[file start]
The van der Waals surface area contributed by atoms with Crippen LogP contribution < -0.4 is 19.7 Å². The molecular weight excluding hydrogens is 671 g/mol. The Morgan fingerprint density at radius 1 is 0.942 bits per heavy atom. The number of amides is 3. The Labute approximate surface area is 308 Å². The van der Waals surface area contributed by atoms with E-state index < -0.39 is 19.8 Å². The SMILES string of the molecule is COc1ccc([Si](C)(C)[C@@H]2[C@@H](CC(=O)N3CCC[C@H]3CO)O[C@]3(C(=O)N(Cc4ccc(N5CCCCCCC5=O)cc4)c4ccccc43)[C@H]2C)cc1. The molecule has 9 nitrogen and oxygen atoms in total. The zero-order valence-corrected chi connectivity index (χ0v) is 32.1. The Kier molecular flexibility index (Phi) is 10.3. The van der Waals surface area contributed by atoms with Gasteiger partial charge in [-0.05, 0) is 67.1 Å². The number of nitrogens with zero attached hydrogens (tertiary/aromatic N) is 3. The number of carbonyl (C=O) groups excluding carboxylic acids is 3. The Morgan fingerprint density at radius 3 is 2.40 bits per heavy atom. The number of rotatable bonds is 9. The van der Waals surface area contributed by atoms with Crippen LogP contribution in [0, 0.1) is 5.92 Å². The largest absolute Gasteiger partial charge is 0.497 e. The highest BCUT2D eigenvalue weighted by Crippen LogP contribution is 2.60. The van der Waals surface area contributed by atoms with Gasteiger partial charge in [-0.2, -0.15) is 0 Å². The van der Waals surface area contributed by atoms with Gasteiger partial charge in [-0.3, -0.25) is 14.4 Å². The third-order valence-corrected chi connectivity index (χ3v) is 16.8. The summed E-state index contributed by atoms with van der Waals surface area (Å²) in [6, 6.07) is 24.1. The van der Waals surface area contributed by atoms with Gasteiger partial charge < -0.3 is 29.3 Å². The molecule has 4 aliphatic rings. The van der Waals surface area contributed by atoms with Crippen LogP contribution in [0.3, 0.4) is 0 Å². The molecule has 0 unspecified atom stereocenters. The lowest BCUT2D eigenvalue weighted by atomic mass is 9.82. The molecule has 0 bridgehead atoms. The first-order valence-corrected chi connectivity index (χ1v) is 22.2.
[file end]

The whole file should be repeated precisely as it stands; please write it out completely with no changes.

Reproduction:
The van der Waals surface area contributed by atoms with Crippen LogP contribution < -0.4 is 19.7 Å². The molecular weight excluding hydrogens is 671 g/mol. The Morgan fingerprint density at radius 1 is 0.942 bits per heavy atom. The number of amides is 3. The Labute approximate surface area is 308 Å². The van der Waals surface area contributed by atoms with E-state index < -0.39 is 19.8 Å². The SMILES string of the molecule is COc1ccc([Si](C)(C)[C@@H]2[C@@H](CC(=O)N3CCC[C@H]3CO)O[C@]3(C(=O)N(Cc4ccc(N5CCCCCCC5=O)cc4)c4ccccc43)[C@H]2C)cc1. The molecule has 9 nitrogen and oxygen atoms in total. The zero-order valence-corrected chi connectivity index (χ0v) is 32.1. The Kier molecular flexibility index (Phi) is 10.3. The van der Waals surface area contributed by atoms with Gasteiger partial charge in [-0.05, 0) is 67.1 Å². The number of nitrogens with zero attached hydrogens (tertiary/aromatic N) is 3. The number of carbonyl (C=O) groups excluding carboxylic acids is 3. The Morgan fingerprint density at radius 3 is 2.40 bits per heavy atom. The number of rotatable bonds is 9. The van der Waals surface area contributed by atoms with Crippen LogP contribution in [0, 0.1) is 5.92 Å². The largest absolute Gasteiger partial charge is 0.497 e. The highest BCUT2D eigenvalue weighted by Crippen LogP contribution is 2.60. The van der Waals surface area contributed by atoms with Gasteiger partial charge in [-0.2, -0.15) is 0 Å². The van der Waals surface area contributed by atoms with Gasteiger partial charge in [-0.3, -0.25) is 14.4 Å². The third-order valence-corrected chi connectivity index (χ3v) is 16.8. The summed E-state index contributed by atoms with van der Waals surface area (Å²) in [6, 6.07) is 24.1. The van der Waals surface area contributed by atoms with Gasteiger partial charge < -0.3 is 29.3 Å². The molecule has 4 aliphatic rings. The van der Waals surface area contributed by atoms with Crippen LogP contribution in [0.3, 0.4) is 0 Å². The molecule has 0 unspecified atom stereocenters. The lowest BCUT2D eigenvalue weighted by atomic mass is 9.82. The molecule has 0 bridgehead atoms. The first-order valence-corrected chi connectivity index (χ1v) is 22.2.